The EUTM Mali training mission, which was suspended due to the military coup, is set to restart. The Bundeswehr is also involved in it.

The EUTM in Mali, in which the German Federal Armed Forces is involved, will be resumed Photo: Michael Kappeler / Reuters

BERLIN taz | Two months after the military coup in Mali, the EU decided to resume its EUTM-Mali military training mission, which was suspended after the coup. According to information from the taz, the EU members in the Political and Security Committee of the EU decided on October 13th to “gradually resume” EUTM-Mali in coordination with the new civil-military transitional government.

Priority is given to advice, including in the areas of human rights and the fight against impunity, as well as support for the G5-Sahel regional anti-terrorism reaction force, and activities in central Mali, where violence and insecurity are greatest.

The State Secretary in the Federal Ministry of Defense, Thomas Silberhorn, also announced the resumption of EUTM Mali on Tuesday to the new Malian President Ba Ndaw and his Vice Assimi Goita during talks in Bamako. According to Malian reports, Silberhorn promised to “maintain and consolidate” the good relations between Germany and Mali.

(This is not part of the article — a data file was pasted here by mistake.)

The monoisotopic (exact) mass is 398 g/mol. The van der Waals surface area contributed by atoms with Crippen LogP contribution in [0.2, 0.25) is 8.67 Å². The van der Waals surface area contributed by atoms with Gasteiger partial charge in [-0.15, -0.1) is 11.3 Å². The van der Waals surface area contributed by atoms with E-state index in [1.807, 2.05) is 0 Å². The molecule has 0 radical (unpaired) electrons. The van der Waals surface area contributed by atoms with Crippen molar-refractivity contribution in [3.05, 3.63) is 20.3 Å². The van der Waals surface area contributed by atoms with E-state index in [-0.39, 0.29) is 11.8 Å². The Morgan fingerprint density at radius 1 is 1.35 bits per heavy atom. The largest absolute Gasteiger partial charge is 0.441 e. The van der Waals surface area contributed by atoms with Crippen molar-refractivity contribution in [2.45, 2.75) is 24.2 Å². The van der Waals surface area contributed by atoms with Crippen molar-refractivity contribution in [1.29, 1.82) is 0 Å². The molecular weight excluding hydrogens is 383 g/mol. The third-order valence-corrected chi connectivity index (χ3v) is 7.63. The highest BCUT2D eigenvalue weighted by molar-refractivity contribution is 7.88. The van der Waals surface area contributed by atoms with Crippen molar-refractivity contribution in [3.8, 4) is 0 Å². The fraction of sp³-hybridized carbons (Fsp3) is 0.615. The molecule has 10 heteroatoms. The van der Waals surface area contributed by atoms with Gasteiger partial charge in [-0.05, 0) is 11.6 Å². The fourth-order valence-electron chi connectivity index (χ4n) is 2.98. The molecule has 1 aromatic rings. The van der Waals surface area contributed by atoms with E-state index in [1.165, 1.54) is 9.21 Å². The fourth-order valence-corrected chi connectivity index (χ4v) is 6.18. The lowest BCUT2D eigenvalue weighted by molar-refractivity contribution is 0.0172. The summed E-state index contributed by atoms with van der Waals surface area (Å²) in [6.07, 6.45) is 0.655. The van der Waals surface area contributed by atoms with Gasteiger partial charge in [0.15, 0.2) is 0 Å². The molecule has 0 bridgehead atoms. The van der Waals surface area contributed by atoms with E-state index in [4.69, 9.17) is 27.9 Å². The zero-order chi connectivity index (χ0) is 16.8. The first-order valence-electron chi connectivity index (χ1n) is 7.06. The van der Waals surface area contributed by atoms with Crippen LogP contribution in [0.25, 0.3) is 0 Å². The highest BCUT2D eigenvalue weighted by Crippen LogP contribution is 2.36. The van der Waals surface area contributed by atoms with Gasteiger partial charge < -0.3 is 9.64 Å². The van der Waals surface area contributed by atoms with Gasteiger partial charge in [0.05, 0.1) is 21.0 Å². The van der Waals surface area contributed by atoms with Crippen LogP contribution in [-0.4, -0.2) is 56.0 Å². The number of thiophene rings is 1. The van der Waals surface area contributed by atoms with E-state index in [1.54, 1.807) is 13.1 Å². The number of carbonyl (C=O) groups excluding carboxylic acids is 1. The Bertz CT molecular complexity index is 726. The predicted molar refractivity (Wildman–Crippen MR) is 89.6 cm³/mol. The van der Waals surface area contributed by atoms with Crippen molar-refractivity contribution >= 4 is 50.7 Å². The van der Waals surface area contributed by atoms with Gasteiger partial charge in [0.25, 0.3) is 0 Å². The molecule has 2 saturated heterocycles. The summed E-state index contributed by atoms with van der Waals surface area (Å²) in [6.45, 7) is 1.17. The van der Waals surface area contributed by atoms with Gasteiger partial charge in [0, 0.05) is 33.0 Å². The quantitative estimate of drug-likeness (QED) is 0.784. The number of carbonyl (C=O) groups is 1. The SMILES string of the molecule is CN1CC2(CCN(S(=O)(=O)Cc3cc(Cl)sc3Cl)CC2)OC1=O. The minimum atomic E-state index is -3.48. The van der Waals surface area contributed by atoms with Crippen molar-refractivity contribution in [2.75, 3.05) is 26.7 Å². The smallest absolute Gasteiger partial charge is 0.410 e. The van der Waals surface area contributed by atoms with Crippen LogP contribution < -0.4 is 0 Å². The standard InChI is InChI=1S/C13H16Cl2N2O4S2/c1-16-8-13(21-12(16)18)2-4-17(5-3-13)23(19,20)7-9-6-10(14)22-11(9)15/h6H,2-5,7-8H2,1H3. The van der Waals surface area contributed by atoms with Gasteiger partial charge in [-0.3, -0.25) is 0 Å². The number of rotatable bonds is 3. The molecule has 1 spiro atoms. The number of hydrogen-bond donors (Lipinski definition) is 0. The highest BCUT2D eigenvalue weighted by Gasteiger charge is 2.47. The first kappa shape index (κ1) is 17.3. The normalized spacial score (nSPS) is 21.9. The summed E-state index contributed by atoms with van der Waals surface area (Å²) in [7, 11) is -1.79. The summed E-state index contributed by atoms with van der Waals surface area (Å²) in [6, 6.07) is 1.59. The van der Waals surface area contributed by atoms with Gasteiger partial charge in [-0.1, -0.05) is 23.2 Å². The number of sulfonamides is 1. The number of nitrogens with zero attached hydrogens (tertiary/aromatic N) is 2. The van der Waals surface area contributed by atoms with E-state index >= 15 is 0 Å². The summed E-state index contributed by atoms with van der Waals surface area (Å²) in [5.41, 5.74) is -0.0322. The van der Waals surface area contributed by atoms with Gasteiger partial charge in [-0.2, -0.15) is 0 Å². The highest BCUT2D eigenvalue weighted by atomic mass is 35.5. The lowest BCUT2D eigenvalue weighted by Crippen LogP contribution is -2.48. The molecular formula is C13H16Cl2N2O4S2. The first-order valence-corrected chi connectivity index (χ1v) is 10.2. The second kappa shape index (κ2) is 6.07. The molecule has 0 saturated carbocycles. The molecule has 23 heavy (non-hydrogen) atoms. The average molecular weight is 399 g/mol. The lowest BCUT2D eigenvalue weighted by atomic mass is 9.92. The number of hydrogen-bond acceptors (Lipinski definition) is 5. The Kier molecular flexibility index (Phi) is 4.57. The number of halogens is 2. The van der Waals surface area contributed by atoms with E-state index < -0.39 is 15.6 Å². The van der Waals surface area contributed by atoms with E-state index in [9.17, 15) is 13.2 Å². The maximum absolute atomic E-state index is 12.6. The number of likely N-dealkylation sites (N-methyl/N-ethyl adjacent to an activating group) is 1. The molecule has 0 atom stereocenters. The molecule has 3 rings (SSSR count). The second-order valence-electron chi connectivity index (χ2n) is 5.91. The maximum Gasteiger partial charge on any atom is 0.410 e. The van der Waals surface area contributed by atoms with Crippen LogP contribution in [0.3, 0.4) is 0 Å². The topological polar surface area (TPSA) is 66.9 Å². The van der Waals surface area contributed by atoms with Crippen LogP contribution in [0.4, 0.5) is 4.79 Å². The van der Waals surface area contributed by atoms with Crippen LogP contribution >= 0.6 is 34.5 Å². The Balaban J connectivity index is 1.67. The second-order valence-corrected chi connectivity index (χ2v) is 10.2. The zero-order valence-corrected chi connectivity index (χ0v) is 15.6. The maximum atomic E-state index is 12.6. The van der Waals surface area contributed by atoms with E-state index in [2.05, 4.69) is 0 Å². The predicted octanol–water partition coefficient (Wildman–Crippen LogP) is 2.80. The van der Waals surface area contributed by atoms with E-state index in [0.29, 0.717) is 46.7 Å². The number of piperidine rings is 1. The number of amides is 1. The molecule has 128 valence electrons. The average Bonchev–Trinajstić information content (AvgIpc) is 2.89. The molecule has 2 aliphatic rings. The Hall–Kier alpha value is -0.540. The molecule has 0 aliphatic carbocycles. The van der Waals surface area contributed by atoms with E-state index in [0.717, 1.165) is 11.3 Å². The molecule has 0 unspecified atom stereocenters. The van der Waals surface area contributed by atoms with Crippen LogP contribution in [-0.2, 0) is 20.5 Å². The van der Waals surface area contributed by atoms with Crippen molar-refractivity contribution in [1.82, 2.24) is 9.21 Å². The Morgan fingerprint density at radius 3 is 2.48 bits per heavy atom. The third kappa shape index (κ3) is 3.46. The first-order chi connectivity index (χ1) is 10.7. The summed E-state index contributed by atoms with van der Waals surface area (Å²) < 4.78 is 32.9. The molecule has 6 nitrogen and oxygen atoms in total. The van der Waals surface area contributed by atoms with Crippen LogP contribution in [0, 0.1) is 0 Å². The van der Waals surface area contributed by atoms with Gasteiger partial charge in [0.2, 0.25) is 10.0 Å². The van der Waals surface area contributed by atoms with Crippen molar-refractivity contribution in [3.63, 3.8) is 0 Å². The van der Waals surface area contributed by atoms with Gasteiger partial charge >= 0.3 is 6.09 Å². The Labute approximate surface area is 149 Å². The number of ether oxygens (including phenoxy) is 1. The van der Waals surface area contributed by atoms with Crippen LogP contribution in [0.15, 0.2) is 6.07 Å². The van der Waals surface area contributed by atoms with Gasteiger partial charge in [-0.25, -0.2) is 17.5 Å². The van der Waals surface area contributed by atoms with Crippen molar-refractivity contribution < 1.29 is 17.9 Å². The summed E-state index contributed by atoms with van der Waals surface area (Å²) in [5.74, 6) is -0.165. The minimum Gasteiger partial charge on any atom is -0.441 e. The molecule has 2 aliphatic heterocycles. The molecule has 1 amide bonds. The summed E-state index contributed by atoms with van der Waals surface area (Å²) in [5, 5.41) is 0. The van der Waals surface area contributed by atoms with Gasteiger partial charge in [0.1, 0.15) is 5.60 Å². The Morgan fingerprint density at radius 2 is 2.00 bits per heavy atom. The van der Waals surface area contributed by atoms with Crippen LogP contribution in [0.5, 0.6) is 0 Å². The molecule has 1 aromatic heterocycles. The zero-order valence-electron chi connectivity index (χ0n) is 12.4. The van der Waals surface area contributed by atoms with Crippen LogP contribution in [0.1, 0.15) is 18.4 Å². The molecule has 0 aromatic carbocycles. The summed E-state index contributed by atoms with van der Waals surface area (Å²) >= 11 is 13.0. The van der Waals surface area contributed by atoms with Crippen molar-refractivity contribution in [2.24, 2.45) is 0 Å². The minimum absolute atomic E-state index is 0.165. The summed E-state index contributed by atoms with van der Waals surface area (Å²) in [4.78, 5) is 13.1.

The Bundeswehr is involved in EUTM Mali with an upper limit of 350 soldiers. In fact, almost all activities since the beginning of the Covid-19 pandemic have been on hold. The mission was formally suspended following the fall of President-elect Ibrahim Boubacar Keïta by the army on August 18.

The planned resumption of EUTM Mali is met with a mixed response in German politics, where the Bundeswehr mission in Mali is rejected by the left and AfD. Left-wing MP Tobias Pflüger renewed his call for the Bundeswehr to withdraw from Mali, as the EU mandate provides for the Malian armed forces to be trained “under the control of the legitimate civil government”: “Does the federal government now recognize the putschists as a legitimate government?” The FDP- Vice-President Christoph Hoffmann, who had visited Mali in September, called on the federal government to intensify development cooperation with Mali and to initiate government negotiations with Bamako “in order to support the transitional government with urgent reforms”.